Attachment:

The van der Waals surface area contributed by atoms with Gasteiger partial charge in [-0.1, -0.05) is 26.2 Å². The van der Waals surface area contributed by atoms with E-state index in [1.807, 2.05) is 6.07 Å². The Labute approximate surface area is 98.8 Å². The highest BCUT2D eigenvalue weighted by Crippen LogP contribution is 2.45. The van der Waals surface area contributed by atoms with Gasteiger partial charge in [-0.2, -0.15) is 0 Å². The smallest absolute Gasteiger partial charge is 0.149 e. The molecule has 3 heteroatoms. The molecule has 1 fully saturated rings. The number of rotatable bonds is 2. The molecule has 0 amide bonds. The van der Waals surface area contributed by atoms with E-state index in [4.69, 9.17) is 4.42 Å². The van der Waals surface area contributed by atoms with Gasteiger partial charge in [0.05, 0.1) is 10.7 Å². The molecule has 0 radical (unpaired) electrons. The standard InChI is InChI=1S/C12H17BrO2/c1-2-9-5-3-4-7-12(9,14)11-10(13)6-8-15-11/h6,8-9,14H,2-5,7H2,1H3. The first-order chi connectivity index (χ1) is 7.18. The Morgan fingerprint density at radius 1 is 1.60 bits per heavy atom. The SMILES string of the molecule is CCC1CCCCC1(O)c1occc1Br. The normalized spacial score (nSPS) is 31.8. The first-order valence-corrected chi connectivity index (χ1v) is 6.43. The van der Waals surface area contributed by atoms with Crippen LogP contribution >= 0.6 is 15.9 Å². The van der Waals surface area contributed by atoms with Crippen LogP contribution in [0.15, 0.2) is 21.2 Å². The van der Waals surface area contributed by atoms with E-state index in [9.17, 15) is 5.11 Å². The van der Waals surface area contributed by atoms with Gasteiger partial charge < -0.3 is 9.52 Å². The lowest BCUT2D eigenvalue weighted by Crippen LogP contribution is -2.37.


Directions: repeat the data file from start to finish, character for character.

The van der Waals surface area contributed by atoms with Gasteiger partial charge in [-0.1, -0.05) is 26.2 Å². The van der Waals surface area contributed by atoms with E-state index in [1.807, 2.05) is 6.07 Å². The Labute approximate surface area is 98.8 Å². The highest BCUT2D eigenvalue weighted by Crippen LogP contribution is 2.45. The van der Waals surface area contributed by atoms with Gasteiger partial charge in [-0.2, -0.15) is 0 Å². The smallest absolute Gasteiger partial charge is 0.149 e. The molecule has 3 heteroatoms. The molecule has 1 fully saturated rings. The number of rotatable bonds is 2. The molecule has 0 amide bonds. The van der Waals surface area contributed by atoms with E-state index in [4.69, 9.17) is 4.42 Å². The van der Waals surface area contributed by atoms with Gasteiger partial charge in [0.05, 0.1) is 10.7 Å². The molecule has 0 radical (unpaired) electrons. The standard InChI is InChI=1S/C12H17BrO2/c1-2-9-5-3-4-7-12(9,14)11-10(13)6-8-15-11/h6,8-9,14H,2-5,7H2,1H3. The first-order chi connectivity index (χ1) is 7.18. The Morgan fingerprint density at radius 1 is 1.60 bits per heavy atom. The SMILES string of the molecule is CCC1CCCCC1(O)c1occc1Br. The normalized spacial score (nSPS) is 31.8. The first-order valence-corrected chi connectivity index (χ1v) is 6.43. The van der Waals surface area contributed by atoms with Crippen LogP contribution >= 0.6 is 15.9 Å². The van der Waals surface area contributed by atoms with Crippen LogP contribution in [0.15, 0.2) is 21.2 Å². The van der Waals surface area contributed by atoms with E-state index in [9.17, 15) is 5.11 Å². The van der Waals surface area contributed by atoms with Gasteiger partial charge < -0.3 is 9.52 Å². The lowest BCUT2D eigenvalue weighted by Crippen LogP contribution is -2.37.